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Dose–response relationship between thyroid stimulating hormone and hypertension risk in euthyroid individuals

He, Weiweia,*; Li, Shelia,*; Wang, Binb; Mu, Kaidac; Shao, Xiaoqingb; Yao, Qiumingb; Li, Lingb; Li, Qianb; Zhang, Jin-anc

doi: 10.1097/HJH.0000000000001826
ORIGINAL PAPERS: Risk factors
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Background: The adverse impact of thyroid dysfunction on cardiovascular system is well established, but the relationship between the level of thyroid stimulating hormone (TSH) and the risk of hypertension in euthyroid individuals is still inconclusive.

Methods: We carried out a population-based, cross-sectional study to evaluate the relationship between TSH and hypertension risk in euthyroid individuals, and logistic regression analysis was utilized. In addition, a dose–response meta-analysis of relevant cohort or cross-sectional studies was carried out to further assess the impact of TSH on hypertension risk among euthyroid individuals.

Results: A total of 2289 euthyroid individuals without thyroid diseases were recruited in our cross-sectional study. Serum TSH level within the upper reference range was associated with higher risk of hypertension [odds ratio (OR) = 1.29, 95% confidence interval (CI) 1.04–1.61, P = 0.023], and the OR for hypertension was still statistically significant after adjustment for confounding factors (OR = 1.32, 95% CI 1.01–1.72, P = 0.041). Moreover, meta-analysis suggested an obvious dose–response relationship between TSH and hypertension risk in euthyroid individuals, and the OR for hypertension associated with per 1 mIU/l increase in TSH level was 1.09 (95% CI 1.04–1.14, P < 0.001). Meta-analysis also showed that the β-coefficients of SBP and DBP associated with per 1 mIU/l increase in TSH level were 0.78 (95% CI 0.37–1.18, P < 0.001) and 0.45 (95% CI 0.15–0.76, P = 0.004), respectively.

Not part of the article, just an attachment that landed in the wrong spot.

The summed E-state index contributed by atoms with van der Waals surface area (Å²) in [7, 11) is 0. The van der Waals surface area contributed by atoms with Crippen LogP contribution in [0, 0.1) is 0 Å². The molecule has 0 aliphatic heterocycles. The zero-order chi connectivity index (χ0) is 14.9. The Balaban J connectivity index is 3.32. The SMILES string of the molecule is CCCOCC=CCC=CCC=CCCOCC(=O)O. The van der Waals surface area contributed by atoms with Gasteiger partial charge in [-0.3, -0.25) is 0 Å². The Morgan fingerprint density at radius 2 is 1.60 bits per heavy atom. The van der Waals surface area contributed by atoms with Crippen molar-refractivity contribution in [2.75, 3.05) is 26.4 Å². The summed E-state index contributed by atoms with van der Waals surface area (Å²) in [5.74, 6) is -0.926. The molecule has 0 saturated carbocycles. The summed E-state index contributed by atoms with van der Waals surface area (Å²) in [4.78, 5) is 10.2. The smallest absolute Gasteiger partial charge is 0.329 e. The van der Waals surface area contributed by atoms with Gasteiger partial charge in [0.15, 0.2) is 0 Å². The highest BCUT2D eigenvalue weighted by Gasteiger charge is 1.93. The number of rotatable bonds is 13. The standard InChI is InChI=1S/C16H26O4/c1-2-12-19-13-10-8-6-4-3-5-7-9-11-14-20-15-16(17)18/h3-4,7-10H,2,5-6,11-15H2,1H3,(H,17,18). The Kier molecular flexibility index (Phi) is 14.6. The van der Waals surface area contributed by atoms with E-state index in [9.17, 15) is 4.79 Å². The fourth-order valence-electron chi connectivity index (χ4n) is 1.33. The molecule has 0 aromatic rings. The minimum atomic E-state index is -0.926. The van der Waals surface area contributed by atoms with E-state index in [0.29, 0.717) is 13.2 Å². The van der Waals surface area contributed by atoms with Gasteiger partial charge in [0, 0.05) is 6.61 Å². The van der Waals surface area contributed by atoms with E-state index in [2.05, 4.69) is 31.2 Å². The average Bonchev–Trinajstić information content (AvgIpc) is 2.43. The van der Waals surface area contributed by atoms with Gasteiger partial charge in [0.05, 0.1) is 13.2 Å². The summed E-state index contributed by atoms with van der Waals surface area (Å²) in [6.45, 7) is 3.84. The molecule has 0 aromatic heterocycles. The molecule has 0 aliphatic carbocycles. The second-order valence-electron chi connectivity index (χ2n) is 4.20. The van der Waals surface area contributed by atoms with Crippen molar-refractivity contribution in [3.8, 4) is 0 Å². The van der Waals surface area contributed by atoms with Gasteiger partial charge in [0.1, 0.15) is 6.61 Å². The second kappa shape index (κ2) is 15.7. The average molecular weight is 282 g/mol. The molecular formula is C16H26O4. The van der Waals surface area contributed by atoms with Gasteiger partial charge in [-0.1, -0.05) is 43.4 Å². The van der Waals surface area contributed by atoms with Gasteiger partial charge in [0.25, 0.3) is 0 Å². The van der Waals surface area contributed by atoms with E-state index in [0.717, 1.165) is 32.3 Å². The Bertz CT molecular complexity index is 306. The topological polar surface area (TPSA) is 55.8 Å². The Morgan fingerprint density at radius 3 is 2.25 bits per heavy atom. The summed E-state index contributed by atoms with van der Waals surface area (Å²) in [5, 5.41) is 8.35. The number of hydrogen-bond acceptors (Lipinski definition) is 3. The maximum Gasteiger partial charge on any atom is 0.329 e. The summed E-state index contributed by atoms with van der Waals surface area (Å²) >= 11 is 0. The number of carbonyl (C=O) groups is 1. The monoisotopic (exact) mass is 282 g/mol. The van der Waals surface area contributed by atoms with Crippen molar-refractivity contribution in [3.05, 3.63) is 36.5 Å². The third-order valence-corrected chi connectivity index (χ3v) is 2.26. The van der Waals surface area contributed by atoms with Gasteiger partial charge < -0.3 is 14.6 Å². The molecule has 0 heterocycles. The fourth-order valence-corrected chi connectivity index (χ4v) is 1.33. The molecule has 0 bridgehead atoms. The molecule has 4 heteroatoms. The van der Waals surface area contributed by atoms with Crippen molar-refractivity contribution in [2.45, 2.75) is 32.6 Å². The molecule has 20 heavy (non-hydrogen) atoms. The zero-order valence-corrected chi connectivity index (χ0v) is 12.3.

Conclusion: The current study provides strong evidence for the dose–response relationship between serum TSH level and hypertension risk in euthyroid individuals. Euthyroid individuals with higher normal TSH level are at higher risk of developing hypertension than those with lower normal TSH level.

aDepartment of Endocrinology, Affiliated Hospital of Yan’an Medical University, Yan’an, Shaanxi

bDepartment of Endocrinology, Jinshan Hospital of Fudan University

cDepartment of Endocrinology, Shanghai University of Medicine & Health Sciences Affiliated Zhoupu Hospital, Shanghai, China

Correspondence to Jin-an Zhang, Department of Endocrinology, Shanghai University of Medicine & Health Sciences Affiliated Zhoupu Hospital, Shanghai 201318, China. E-mail: zhangjinan@hotmail.com

Abbreviations: 95% CI, 95% confidence interval; FBG, fasting blood glucose; fT3, free tri-iodothyronine; fT4, free thyroxine; OR, odds ratio; TSH, thyroid stimulating hormone; UIC, urine iodine concentration

Received 10 February, 2018

Revised 25 April, 2018

Accepted 16 May, 2018

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